How long should appliances last?

From Nine To Noon, 9:21 am on 11 July 2016

Is it true that manufacturers increasingly make household products with a more limited life span than they once did? What should consumers look for when buying new appliances and what can we do to extend their lives?

Paul Smith – head of testing with Consumer New Zealand – has some answers.

Edited interview highlights

Paul Smith: That old adage of ‘you get what you pay for’ – I think you do to a certain extent. We find that generally the more expensive brands tend to last a little bit longer and are more repairable, as well.

Dishwashers have a really hard life, because they get filled with gunk and grease. We tend to run dishwashers on pretty cold cycles now. We put them on eco-cycles which means they use less water. And we don’t clean them out. Pumps get clogged, filters get clogged, and eventually they pack in.

[To clean a dishwasher] put it on a hot cycle, put it on the ‘pots and pans’ cycle a couple of times. Put some dishwasher cleaner or even just Rinse Aid through it on an empty cycle. Manufacturers could be better at prompting us to do that.

If you’re paying 500 bucks for a dishwasher that you know isn’t a high-end brand, reasonably you wouldn’t expect that to last as long as something that you’ve paid $2000 for.

Ovens and cooktops are things that you really don’t want to go wrong… Consumers are pretty clear there. They expect an oven to last 15+ years. Manufacturers are roughly in that range still, maybe a little bit less, but they still expect them to last a fairly long time. With an oven, the thing that really goes wrong that you can’t replace is the fan. That’s when it starts to become quite costly ‘cause that’s a rebuild of the oven in a lot of cases – to put a new fan in. But most things on an oven can be repaired.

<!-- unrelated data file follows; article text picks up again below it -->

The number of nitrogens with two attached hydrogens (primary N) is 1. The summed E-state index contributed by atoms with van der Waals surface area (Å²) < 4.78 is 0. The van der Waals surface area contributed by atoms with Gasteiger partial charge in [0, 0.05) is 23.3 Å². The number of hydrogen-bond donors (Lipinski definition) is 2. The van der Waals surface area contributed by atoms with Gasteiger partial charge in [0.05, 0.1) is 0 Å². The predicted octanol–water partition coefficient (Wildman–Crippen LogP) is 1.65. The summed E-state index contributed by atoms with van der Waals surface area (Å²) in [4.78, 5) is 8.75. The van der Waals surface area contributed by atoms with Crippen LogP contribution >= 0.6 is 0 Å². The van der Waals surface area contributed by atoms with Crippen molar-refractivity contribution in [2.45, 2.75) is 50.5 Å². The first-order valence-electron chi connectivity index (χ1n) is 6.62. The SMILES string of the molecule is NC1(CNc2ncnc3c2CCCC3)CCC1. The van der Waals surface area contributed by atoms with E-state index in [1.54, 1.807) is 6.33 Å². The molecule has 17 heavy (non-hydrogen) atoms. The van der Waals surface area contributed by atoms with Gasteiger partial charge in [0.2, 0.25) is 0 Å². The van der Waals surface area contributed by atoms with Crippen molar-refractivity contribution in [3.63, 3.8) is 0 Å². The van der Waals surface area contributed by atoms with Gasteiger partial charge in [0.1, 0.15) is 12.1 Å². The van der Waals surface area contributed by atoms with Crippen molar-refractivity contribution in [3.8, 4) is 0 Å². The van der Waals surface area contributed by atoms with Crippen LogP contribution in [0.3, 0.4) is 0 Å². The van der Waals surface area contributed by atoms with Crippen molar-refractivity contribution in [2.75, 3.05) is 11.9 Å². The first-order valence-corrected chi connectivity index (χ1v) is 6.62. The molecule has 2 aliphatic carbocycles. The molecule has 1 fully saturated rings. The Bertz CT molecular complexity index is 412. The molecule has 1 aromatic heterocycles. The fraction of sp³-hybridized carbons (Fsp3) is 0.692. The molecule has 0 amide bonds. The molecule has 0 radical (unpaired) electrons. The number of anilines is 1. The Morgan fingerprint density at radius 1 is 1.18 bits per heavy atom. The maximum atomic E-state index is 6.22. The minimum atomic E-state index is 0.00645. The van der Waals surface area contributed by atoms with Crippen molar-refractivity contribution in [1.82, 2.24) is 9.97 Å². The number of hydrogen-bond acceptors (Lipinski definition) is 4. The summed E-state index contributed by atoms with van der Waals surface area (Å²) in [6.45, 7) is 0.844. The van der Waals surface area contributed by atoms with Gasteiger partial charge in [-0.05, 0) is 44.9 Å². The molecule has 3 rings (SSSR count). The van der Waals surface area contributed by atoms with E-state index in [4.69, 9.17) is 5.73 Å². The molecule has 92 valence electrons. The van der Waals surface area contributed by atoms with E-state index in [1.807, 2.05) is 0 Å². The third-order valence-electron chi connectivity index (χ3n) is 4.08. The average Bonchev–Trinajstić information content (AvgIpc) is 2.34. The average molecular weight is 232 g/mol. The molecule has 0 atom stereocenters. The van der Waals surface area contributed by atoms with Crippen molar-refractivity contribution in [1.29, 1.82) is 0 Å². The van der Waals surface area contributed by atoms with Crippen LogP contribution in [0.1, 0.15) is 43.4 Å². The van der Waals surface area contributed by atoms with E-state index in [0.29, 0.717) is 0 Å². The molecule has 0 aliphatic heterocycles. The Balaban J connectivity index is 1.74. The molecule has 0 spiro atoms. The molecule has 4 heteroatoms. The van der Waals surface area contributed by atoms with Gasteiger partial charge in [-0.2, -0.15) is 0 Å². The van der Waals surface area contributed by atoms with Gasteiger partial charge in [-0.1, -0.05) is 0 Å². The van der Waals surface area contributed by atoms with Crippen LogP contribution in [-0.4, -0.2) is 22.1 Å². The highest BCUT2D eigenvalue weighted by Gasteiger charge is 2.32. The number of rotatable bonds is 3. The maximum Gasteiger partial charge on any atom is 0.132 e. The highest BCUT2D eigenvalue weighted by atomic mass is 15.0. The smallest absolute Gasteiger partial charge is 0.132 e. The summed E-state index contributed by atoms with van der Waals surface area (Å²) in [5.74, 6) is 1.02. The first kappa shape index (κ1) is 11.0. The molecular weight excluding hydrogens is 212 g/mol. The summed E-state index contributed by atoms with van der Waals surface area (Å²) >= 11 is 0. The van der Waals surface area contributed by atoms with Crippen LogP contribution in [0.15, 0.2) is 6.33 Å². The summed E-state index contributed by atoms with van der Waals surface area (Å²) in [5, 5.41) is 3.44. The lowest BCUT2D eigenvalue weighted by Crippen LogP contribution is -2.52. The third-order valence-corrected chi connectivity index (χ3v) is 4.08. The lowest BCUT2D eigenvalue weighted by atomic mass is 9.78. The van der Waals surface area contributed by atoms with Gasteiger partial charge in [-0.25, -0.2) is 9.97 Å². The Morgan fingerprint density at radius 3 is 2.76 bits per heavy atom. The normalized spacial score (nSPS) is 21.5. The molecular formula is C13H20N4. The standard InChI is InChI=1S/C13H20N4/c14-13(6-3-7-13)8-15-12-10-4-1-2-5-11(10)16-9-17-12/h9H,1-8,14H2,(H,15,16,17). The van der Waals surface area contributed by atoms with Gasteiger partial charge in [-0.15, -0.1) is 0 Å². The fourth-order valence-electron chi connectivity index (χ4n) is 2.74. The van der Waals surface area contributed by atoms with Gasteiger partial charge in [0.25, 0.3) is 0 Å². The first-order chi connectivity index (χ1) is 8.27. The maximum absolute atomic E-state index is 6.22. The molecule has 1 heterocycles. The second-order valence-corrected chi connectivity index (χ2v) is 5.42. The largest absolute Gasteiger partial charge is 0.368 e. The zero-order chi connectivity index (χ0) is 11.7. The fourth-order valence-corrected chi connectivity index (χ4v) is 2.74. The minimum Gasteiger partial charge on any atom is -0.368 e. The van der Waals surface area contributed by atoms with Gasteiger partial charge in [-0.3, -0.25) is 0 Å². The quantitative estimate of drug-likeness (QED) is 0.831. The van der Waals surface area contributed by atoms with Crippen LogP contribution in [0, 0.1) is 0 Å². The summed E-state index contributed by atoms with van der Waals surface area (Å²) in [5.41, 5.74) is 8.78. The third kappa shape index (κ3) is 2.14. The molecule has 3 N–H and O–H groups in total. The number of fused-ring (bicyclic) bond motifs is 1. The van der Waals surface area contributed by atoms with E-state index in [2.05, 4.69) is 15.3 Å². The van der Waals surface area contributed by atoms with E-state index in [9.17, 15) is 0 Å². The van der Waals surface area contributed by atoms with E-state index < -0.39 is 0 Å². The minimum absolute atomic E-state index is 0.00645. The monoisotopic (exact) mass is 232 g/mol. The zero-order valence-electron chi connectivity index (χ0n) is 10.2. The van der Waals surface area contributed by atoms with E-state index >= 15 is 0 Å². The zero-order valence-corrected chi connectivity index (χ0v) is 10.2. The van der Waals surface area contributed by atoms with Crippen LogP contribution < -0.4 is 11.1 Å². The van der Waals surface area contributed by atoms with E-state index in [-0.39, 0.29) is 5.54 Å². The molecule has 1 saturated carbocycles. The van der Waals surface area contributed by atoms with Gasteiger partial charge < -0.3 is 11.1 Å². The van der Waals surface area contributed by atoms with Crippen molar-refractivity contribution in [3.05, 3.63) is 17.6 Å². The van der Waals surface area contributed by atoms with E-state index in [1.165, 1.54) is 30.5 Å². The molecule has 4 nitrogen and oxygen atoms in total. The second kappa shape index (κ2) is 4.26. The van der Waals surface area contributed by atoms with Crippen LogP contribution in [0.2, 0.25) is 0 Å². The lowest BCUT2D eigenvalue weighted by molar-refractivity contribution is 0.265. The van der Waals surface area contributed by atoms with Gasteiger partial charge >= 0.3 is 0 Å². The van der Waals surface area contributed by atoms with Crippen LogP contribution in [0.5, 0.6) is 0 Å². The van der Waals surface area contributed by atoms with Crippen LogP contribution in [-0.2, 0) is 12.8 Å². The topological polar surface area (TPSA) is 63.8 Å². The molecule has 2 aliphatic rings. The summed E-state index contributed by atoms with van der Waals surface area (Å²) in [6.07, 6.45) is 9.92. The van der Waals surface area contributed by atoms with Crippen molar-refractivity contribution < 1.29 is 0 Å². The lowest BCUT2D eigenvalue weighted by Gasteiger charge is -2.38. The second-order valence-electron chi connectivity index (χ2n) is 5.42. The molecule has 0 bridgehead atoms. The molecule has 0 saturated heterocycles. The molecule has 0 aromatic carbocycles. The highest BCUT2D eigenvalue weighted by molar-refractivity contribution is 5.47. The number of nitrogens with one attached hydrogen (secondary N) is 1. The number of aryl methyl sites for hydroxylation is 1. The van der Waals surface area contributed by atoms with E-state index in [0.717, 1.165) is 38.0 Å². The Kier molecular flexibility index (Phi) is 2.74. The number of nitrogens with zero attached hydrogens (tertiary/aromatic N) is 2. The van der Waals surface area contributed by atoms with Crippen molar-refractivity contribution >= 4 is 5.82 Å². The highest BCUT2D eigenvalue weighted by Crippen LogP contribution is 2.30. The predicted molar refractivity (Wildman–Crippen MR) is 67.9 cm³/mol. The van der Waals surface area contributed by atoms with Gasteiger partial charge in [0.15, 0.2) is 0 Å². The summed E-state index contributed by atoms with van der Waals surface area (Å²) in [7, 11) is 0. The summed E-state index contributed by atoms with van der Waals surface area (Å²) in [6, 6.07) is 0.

Fridges [you can expect to last] about 10 years again. The manufacturers will say 9 to 15.

[New Zealand] is really lucky because we’ve got the Consumer Guarantees Act. The warrantee is nice, but the reasonable expectations are covered by law... It all comes down to the definition of what a reasonable consumer would expect. If you expect something to last seven or eight years, and you are reasonable, then you can go back to the retailer. If you’ve got a major fault say "This hasn’t lasted. It’s up to you to either replace it, refund it…" You can give them the option to repair, as well, but it’s up to you what you want to do with it.

Extended warrantees will be sold as a benefit [to the extent that replacement] is not an issue for the consumer. They’ll say they’ll replace it and they’ll replace it. Whereas with the CGA [Consumer Guarantees Act], it really comes down to you arguing your case. If it comes to it, you go to the disputes tribunal.

We find smaller appliances are reasonably reliable, but not that repairable. Toasters, kettles…

Manufacturers and consumers both say TVs should last about 5 to 8 years. The problem with TVs is not that they break down anymore, because we’ve lost that big cathode ray tube, so they’re incredibly reliable.

Definitely some [brands] are better than others. We find the same names come out – Mieles and Bosch always tend to appear at the top of the reliability charts. A good tip is to ask a repairer "Which brands don’t you have to repair very often? And if you do, which ones can you get the parts for easily?"